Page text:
Five Reasons to Use a Bike Helmet
Prevent Head Injury
“American Family Physician” claims that head injuries cause by far the most fatalities and long-term disabilities when it comes to cycling accidents. Around 22 to 47 % of injured cyclists encounter head injuries, which are furthermore responsible for 60 percent of most bike-related deaths. A study released in the “Canadian Medical Organization Journal” in 2012 looked at the deaths of 129 bike riders between the years 2006 and 2009. The analysts discovered that not wearing a helmet significantly multiplied the chance of sustaining a fatal head injury. In a meta-review of six research published in the “Cochrane Library” in 2008, researchers discovered a statistically substantial reduction in mortality and head injuries happened in places that implemented helmet laws. An earlier 2007 review of studies on head injury and helmet use published in “Injury Prevention, ” concluded that helmets provide a 63 to 88 percent reduction in the risk of head and brain injury for all cyclist.
Portray a Good Example
Adults should set a good example to children, this can be applied in riding a bike. Within the “Journal of Safety Research, ” a study published in 2010 found that from 2001 to 2003, only 48 percent of 5- to 14-year-olds put on bike helmets when riding. This age bracket is at the highest chance of bicycle-related injuries. Older children may be hesitant to wear helmets because they appear uncool or awkward. If you don’t wear one, children will have trouble seeing the worth and importance of wearing a helmet.
Riding on the road in traffic shows numerous risks. Oftentimes, accidents occur because drivers have a hard time seeing the bicyclist. A bike helmet along with reflective strips can make you a lot more noticeable to motorists, particularly in the pre-dawn or early night hours. Select a brightly colored helmet so drivers can see you much better during the day as well.
You wouldn’t plan to ride a bike when there is a storm, yet weather can be unforeseen — especially if you are riding an extensive distance. Wearing a helmet furthermore protects you from climate hazards, including intense sunlight, hail, and rain. A few companies also promote winter helmets that help keep you keep warm when riding in cold temperatures.
Stay clear of a Ticket
Universal bicycle helmet laws do not exist in the United States. However, 21 states, as well as the District of Columbia, possess helmet laws that affect riders younger than 16 years. Some local laws do require helmets be used by all cyclists, regardless of age. Make the helmet a routine so you are always in conformity with the law no matter where you are riding.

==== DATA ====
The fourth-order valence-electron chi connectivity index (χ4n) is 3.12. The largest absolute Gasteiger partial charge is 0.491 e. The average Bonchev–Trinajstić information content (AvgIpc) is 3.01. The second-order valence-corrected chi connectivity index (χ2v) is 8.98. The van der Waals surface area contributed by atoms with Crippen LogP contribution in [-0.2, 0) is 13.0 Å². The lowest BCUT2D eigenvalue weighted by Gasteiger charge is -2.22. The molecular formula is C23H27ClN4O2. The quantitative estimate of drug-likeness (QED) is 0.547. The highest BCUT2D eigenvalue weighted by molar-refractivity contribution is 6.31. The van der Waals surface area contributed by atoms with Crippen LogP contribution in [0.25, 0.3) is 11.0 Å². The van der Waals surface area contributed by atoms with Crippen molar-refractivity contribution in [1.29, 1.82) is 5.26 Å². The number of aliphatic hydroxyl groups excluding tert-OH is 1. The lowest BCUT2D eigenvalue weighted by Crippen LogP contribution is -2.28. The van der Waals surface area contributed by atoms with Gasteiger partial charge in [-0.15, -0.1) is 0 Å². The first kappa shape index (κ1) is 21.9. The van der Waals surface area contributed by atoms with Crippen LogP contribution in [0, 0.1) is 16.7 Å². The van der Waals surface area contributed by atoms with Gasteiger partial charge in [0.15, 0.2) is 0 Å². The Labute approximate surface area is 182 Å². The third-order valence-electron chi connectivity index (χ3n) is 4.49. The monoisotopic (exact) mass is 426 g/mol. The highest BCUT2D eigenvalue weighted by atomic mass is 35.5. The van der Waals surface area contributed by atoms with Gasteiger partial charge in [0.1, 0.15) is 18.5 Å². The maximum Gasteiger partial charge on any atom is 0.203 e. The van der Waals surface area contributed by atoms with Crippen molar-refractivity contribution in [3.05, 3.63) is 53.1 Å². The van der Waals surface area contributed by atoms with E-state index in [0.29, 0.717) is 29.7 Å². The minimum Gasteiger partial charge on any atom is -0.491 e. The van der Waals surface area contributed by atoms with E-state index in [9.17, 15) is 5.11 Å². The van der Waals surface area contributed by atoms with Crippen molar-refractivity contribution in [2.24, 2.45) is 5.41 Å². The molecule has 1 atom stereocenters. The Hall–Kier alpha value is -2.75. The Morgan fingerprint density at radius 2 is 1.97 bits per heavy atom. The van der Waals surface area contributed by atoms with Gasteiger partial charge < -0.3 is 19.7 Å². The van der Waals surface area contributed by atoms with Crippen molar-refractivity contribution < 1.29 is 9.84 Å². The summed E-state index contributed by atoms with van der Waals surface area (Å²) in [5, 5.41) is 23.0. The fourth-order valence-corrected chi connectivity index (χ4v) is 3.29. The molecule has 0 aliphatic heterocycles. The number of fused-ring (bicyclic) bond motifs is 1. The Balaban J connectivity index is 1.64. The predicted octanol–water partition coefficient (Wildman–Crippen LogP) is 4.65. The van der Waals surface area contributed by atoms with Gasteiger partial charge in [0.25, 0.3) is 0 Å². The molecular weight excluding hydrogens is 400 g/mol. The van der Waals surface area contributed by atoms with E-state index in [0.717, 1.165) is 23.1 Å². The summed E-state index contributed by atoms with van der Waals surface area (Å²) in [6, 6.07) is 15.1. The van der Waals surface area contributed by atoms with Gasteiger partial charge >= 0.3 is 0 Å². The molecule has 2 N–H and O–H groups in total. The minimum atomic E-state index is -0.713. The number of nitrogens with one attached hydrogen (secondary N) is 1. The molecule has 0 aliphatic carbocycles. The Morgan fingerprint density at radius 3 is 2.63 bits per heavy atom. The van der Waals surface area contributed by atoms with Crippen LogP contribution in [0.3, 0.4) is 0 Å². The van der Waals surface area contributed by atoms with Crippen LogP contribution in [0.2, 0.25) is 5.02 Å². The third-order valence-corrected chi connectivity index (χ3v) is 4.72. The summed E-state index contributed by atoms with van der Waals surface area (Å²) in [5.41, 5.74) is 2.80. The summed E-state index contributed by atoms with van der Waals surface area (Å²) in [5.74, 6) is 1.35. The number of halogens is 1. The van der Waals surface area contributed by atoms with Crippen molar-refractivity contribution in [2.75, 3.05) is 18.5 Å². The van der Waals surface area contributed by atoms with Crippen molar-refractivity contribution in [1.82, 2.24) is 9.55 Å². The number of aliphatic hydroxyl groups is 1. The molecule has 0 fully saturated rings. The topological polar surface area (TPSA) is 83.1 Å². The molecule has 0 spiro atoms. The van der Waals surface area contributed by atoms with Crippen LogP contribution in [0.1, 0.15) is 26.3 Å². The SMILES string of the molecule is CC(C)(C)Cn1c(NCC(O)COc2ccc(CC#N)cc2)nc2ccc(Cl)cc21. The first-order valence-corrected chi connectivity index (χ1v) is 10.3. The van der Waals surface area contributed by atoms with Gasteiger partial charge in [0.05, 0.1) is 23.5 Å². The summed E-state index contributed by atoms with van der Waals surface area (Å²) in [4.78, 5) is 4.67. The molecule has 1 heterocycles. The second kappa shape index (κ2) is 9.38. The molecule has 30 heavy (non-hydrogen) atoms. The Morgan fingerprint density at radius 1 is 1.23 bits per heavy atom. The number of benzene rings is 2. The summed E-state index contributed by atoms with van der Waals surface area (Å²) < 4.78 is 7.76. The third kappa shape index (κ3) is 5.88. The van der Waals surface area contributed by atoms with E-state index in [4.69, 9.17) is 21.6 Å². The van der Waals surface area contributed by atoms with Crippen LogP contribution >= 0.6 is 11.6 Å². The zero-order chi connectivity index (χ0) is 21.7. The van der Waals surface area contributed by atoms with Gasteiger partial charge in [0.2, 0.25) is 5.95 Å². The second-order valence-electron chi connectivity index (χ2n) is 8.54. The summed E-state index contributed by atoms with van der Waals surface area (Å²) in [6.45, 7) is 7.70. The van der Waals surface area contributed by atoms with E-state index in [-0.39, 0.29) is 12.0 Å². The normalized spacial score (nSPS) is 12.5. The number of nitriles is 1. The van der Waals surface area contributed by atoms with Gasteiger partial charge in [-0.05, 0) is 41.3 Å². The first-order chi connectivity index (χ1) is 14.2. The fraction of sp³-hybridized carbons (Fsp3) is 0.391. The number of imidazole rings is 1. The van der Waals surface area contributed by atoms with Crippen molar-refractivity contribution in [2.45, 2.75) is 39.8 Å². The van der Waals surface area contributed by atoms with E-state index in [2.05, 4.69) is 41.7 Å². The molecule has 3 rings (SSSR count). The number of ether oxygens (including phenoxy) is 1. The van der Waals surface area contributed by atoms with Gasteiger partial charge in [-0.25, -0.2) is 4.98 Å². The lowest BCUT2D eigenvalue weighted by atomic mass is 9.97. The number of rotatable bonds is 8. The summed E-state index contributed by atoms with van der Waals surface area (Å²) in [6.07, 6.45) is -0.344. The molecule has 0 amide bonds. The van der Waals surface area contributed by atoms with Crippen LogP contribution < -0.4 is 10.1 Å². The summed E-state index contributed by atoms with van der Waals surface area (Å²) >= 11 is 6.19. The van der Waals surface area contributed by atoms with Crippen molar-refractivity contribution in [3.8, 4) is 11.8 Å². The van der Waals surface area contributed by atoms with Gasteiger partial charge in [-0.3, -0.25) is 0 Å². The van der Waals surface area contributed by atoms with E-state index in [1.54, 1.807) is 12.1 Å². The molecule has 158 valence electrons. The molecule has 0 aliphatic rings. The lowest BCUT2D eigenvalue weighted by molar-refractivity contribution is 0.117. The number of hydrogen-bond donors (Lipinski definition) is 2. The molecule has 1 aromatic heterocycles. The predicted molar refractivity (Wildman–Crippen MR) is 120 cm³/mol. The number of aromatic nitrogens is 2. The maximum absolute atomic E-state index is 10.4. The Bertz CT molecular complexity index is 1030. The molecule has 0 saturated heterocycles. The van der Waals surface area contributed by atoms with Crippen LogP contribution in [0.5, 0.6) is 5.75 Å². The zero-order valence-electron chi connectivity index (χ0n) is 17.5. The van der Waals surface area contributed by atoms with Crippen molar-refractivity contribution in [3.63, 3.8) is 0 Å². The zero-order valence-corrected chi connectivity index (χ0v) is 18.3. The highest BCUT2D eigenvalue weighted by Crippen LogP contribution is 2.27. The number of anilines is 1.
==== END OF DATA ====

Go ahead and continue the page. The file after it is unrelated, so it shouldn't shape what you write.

How to Find the Perfect Bike Helmet
The helmet’s primary function, of course, is to protect your head from impact. To do this, helmets come with a thick polystyrene or polypropylene foam lining beneath the hard plastic shell, of which absorbs the shock of a collision. All BIKE helmets sold in America meet the same CPSC (Consumer Product Safety Commission) standards.
Replace the helmet after a critical impact. In spite of how it looks, there might be invisible dents that compromise the helmet’s condition. You should also replace your helmet every five years because of UV degradation and regular wear and tear.
More expensive helmets are commonly accessible in different sizes that provide an additional protection and comfortable fit. Less expensive helmets usually come with a universal sizing ring that suits a wide range of head sizes.
All helmets list the head circumference it’s designed for. To figure out yours, wrap a flexible measuring tape around the widest part of your head, about 1 inch above your eyebrows. For children, their helmet’s circumferences are between 18 and 22.5 inches.
Find the Right Fit
The helmet must be put on horizontally on your head, not tipped forward or back. Generally, the front rim rides an inch or so above the eyebrows, though this can vary a little based on design. The inner band should wrap comfortably and perfectly around your head-not too tight, but not so loose that the helmet easily moves about.
The chin-strap should create a “V” shape in front of and behind each ear. Make sure there’s no binding or chafing. The strap should also not be placed tightly. To check if it is too tight, check if you can slide two fingers side by side between your chin and the strap.
Helmet vents improve wind-flow over your head, keeping you cooler and more comfortable as you ride. The more extra vents you have, the lighter the helmet will be.